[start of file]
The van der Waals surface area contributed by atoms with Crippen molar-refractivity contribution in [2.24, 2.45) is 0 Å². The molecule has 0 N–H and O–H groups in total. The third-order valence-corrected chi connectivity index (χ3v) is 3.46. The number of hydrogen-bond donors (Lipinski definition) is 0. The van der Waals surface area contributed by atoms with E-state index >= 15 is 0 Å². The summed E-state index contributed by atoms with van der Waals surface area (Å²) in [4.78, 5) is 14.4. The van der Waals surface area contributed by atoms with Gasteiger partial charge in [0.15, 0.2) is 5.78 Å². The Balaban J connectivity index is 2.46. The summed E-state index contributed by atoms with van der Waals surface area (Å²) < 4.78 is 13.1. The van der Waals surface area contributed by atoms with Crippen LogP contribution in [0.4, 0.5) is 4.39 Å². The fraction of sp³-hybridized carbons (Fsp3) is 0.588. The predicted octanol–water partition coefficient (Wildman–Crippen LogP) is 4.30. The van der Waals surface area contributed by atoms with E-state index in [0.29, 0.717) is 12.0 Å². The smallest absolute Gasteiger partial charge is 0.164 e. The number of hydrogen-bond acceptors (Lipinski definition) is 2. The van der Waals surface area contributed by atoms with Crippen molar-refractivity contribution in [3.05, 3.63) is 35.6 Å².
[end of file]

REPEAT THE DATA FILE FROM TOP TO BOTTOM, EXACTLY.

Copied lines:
The van der Waals surface area contributed by atoms with Crippen molar-refractivity contribution in [2.24, 2.45) is 0 Å². The molecule has 0 N–H and O–H groups in total. The third-order valence-corrected chi connectivity index (χ3v) is 3.46. The number of hydrogen-bond donors (Lipinski definition) is 0. The van der Waals surface area contributed by atoms with E-state index >= 15 is 0 Å². The summed E-state index contributed by atoms with van der Waals surface area (Å²) in [4.78, 5) is 14.4. The van der Waals surface area contributed by atoms with Gasteiger partial charge in [0.15, 0.2) is 5.78 Å². The Balaban J connectivity index is 2.46. The summed E-state index contributed by atoms with van der Waals surface area (Å²) < 4.78 is 13.1. The van der Waals surface area contributed by atoms with Crippen LogP contribution in [0.4, 0.5) is 4.39 Å². The fraction of sp³-hybridized carbons (Fsp3) is 0.588. The predicted octanol–water partition coefficient (Wildman–Crippen LogP) is 4.30. The van der Waals surface area contributed by atoms with E-state index in [0.29, 0.717) is 12.0 Å². The smallest absolute Gasteiger partial charge is 0.164 e. The number of hydrogen-bond acceptors (Lipinski definition) is 2. The van der Waals surface area contributed by atoms with Crippen molar-refractivity contribution in [3.05, 3.63) is 35.6 Å².